Data on the bleeding risk with asparaginase in adults are limited, whereas a thrombotic risk related to asparaginase is rather widely reported;10 therefore, it is uncertain whether the observed factor deficits could provoke a bleeding tendency during treatment. In the large prospective MRC UKALL XII trial, an extremely low number of treatment-related deaths were reported in general, while the GRAALL 2005 prospective trial showed an incidence of grade 3–4 bleeding at 4% during induction.11,12 In large prospective trials in children, bleeding-related deaths were rare.13 A recent retrospective study on pegaspargase toxicities in 57 adults, published in abstract form, showed a frequency of all-grade bleeding episodes during induction at 7% and during post-induction at 10%, without available correlative data for fibrinogen levels or clotting times during induction.14 In another retrospective study, the incidence of any-grade bleeding was 5.3%, with no CNS bleeding, and was higher during induction, possibly due to concomitant thrombocytopenia.15 It is important to remember that not only clotting factors but also natural anticoagulants (protein C, protein S, antithrombin) are decreased by asparaginase,1,7 which can reduce the risk of bleeding. Thrombin generation potential was not decreased in asparaginase-treated patients in a relevant study, and interestingly, it was not substantially influenced by fibrinogen or antithrombin levels.16


In summary, we report aPTT prolongations with asparaginase, secondary to acquired deficits of multiple clotting factors, due to globally impaired clotting factor synthesis, with factors IX and XI seemingly affected to a greater extent than others. A limitation of our results, except for the small number of cases in our series, is that factor measurements were not performed at highest aPTT/PT value of the cycle for all cases, so nadir factor values could be lower than those measured in some cases. Our observations confirm long-dating underemphasized data5–7 and are relevant for the understanding of the laboratory profile of patients treated with asparaginase, and therefore for their optimal assessment. Moreover, they suggest that, if aPTT is used to monitor therapeutic heparin in patients during the asparaginase phase of treatment, the aPTT ratio should be interpreted carefully; a denominator value taken pre-asparaginase can provide an excessive ratio and give impression of excessive anticoagulation. However, one could indeed ask whether a bleeding risk is present when very high absolute aPTT values (a result of the deficits of clotting factors and fibrinogen, in combination with anticoagulation) are found in this context. The levels of factors measured in our patients are not a contraindication to full-dose anticoagulation when the latter is indicated, and general experience with bleeding risk with asparaginase is benign; however, in cases of clotting assays implying severe factor depletion (which could result after consecutive asparaginase doses or in very susceptible patients), close clinical and laboratory monitoring for bleeding risk under anticoagulation is advisable, even more so in the simultaneous presence of thrombopenia due to myelosuppression.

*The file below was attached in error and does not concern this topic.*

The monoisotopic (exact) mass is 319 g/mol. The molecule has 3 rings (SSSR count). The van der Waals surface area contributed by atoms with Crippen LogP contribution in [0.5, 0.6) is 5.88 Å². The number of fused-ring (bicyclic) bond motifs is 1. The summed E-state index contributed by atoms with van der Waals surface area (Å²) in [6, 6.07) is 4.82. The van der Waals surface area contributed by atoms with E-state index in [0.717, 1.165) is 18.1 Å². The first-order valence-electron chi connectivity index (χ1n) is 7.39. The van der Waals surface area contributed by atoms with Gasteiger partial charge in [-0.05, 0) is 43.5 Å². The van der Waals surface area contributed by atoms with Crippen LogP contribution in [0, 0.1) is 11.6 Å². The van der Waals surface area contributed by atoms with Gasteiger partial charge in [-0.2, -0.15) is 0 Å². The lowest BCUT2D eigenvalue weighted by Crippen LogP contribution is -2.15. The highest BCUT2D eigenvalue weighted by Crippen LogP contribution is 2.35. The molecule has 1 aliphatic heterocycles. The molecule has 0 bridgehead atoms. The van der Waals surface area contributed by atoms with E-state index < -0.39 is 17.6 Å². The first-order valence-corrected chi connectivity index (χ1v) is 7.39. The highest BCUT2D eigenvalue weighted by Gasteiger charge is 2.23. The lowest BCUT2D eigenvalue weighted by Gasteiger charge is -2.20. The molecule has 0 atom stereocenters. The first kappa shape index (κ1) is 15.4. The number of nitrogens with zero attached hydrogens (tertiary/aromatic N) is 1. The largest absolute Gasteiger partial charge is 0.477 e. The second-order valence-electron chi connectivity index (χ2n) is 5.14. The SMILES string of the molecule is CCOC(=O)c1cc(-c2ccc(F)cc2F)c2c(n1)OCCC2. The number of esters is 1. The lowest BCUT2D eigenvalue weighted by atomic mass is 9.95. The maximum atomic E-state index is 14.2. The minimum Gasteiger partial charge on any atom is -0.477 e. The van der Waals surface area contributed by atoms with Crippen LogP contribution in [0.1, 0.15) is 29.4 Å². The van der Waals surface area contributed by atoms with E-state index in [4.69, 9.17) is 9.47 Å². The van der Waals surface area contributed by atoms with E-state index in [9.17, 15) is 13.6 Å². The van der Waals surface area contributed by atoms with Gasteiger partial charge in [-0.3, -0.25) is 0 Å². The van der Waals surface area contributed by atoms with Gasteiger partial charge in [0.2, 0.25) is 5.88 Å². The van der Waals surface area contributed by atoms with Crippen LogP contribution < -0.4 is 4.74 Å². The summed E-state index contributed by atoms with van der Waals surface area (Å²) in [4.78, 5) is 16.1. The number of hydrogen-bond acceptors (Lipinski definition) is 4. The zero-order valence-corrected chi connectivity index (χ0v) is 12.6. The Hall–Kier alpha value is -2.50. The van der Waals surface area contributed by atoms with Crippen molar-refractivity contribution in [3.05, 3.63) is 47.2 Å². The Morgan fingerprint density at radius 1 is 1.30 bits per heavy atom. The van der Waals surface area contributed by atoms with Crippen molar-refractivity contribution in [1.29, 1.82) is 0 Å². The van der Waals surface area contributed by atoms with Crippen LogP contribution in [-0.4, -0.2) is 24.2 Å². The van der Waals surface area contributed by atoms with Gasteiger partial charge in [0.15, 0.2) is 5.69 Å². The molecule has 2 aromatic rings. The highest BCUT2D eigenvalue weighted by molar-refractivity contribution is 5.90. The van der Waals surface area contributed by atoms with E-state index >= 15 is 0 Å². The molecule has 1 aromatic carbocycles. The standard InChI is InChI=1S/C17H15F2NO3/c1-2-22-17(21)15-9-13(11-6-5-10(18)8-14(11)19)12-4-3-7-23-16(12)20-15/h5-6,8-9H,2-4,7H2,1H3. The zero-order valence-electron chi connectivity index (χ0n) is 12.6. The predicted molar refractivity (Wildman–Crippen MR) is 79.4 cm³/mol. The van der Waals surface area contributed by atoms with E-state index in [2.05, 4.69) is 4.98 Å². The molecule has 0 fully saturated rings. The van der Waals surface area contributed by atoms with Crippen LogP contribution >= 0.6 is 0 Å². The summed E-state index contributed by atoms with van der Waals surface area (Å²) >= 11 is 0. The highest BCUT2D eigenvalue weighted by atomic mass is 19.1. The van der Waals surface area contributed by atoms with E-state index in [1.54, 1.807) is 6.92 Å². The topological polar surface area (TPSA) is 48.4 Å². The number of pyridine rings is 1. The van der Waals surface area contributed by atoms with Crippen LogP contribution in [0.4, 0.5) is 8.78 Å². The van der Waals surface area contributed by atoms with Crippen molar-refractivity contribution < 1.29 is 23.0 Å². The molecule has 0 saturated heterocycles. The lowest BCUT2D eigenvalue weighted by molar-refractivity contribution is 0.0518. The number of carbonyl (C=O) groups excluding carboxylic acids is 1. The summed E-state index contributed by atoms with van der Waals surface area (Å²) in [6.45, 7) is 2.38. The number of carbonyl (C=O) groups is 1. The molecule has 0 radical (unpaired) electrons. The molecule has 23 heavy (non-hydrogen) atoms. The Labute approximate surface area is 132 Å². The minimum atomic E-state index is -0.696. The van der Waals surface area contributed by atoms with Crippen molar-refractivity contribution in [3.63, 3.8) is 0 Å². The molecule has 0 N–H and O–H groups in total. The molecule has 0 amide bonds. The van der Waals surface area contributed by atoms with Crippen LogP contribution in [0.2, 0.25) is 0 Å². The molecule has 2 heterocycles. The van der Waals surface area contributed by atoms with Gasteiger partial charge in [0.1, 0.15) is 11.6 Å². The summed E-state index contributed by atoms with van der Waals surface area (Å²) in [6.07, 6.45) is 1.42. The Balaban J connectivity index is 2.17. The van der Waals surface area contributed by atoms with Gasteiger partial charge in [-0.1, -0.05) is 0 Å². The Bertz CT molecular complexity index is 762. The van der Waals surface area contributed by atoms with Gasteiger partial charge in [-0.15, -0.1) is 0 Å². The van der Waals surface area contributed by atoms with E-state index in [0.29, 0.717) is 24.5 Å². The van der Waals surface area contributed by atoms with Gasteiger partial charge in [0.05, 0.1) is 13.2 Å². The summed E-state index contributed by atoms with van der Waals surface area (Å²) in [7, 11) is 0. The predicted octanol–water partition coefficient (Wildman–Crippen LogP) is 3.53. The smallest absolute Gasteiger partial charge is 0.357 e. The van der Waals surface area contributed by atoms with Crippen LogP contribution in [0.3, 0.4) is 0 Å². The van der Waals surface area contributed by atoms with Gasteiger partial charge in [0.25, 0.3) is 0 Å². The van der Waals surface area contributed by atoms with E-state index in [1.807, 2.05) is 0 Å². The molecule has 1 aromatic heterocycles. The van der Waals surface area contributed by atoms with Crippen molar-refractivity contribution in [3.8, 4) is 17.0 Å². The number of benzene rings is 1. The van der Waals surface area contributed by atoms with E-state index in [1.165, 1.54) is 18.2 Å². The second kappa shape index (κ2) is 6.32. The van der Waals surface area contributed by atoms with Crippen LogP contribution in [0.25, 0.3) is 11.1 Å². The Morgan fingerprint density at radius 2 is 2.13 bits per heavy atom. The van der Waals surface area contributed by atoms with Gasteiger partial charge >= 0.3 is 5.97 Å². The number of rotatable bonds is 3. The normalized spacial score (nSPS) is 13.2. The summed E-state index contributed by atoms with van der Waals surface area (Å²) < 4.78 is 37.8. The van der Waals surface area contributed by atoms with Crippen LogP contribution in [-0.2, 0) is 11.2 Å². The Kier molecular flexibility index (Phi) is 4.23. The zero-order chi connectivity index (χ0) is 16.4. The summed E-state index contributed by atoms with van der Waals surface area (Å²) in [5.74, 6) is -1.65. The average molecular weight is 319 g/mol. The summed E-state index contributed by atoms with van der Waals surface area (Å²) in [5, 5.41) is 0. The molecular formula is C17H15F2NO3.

Data Sharing Statement

More detailed clinical/laboratory data are available upon request.

Ethics Statement

Report of this case series was approved by the cantonal Ethics Committee of the Canton of Vaud, Switzerland (CER-VD, No 2022-02114). All patients had given consent for anonymous reutilization of data.


The authors wish to thank Mr. Francisco-Xavier Gomez, lead laboratory technician at the Hemostasis Laboratory of Lausanne University Hospital.

Author Contributions

Both authors made a significant contribution to the work reported, whether that is in the conception, study design, execution, acquisition of data, analysis and interpretation, or in all these areas; took part in drafting, revising or critically reviewing the article; gave final approval of the version to be published; have agreed on the journal to which the article has been submitted; and agree to be accountable for all aspects of the work.


No external funding was relevant to this publication.


The authors have no conflicts of interest to declare.